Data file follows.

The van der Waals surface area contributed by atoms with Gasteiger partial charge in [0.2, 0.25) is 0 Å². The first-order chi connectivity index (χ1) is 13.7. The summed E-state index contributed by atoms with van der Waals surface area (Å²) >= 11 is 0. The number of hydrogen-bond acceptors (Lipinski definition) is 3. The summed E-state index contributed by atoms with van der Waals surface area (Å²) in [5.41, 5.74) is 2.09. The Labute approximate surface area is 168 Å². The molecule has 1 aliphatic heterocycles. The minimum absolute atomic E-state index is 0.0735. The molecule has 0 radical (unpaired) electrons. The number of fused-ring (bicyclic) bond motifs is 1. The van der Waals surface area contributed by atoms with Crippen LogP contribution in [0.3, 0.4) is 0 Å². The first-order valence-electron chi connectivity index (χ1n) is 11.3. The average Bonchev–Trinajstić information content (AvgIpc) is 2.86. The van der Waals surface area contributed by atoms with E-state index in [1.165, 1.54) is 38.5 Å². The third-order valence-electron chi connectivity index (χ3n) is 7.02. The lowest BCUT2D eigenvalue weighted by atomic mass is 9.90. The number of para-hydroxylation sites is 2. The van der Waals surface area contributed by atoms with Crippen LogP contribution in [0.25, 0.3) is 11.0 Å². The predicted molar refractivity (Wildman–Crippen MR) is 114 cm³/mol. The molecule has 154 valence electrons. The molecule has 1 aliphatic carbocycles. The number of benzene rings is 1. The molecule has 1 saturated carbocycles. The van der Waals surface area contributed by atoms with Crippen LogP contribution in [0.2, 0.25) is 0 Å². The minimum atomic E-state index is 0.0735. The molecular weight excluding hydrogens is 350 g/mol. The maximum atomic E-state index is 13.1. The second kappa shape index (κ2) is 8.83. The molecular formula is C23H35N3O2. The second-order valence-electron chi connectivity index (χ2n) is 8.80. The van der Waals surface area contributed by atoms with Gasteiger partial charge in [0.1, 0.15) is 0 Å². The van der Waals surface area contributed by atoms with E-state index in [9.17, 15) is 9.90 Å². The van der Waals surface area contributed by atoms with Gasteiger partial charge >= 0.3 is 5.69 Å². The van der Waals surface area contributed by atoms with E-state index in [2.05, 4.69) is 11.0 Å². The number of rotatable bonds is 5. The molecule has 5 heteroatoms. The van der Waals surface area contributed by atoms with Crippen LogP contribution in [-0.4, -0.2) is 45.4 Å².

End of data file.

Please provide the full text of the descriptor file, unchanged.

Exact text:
The van der Waals surface area contributed by atoms with Gasteiger partial charge in [0.2, 0.25) is 0 Å². The first-order chi connectivity index (χ1) is 13.7. The summed E-state index contributed by atoms with van der Waals surface area (Å²) >= 11 is 0. The number of hydrogen-bond acceptors (Lipinski definition) is 3. The summed E-state index contributed by atoms with van der Waals surface area (Å²) in [5.41, 5.74) is 2.09. The Labute approximate surface area is 168 Å². The molecule has 1 aliphatic heterocycles. The minimum absolute atomic E-state index is 0.0735. The molecule has 0 radical (unpaired) electrons. The number of fused-ring (bicyclic) bond motifs is 1. The van der Waals surface area contributed by atoms with Crippen LogP contribution in [0.3, 0.4) is 0 Å². The first-order valence-electron chi connectivity index (χ1n) is 11.3. The average Bonchev–Trinajstić information content (AvgIpc) is 2.86. The van der Waals surface area contributed by atoms with E-state index in [1.165, 1.54) is 38.5 Å². The third-order valence-electron chi connectivity index (χ3n) is 7.02. The lowest BCUT2D eigenvalue weighted by atomic mass is 9.90. The number of para-hydroxylation sites is 2. The van der Waals surface area contributed by atoms with Crippen LogP contribution in [0.25, 0.3) is 11.0 Å². The predicted molar refractivity (Wildman–Crippen MR) is 114 cm³/mol. The molecule has 154 valence electrons. The molecule has 1 aliphatic carbocycles. The number of benzene rings is 1. The molecule has 1 saturated carbocycles. The van der Waals surface area contributed by atoms with Crippen LogP contribution in [0.2, 0.25) is 0 Å². The minimum atomic E-state index is 0.0735. The molecular weight excluding hydrogens is 350 g/mol. The maximum atomic E-state index is 13.1. The second kappa shape index (κ2) is 8.83. The molecular formula is C23H35N3O2. The second-order valence-electron chi connectivity index (χ2n) is 8.80. The van der Waals surface area contributed by atoms with Gasteiger partial charge in [0.1, 0.15) is 0 Å². The van der Waals surface area contributed by atoms with E-state index in [9.17, 15) is 9.90 Å². The van der Waals surface area contributed by atoms with Gasteiger partial charge >= 0.3 is 5.69 Å². The van der Waals surface area contributed by atoms with E-state index in [2.05, 4.69) is 11.0 Å². The number of rotatable bonds is 5. The molecule has 5 heteroatoms. The van der Waals surface area contributed by atoms with Crippen LogP contribution in [-0.4, -0.2) is 45.4 Å².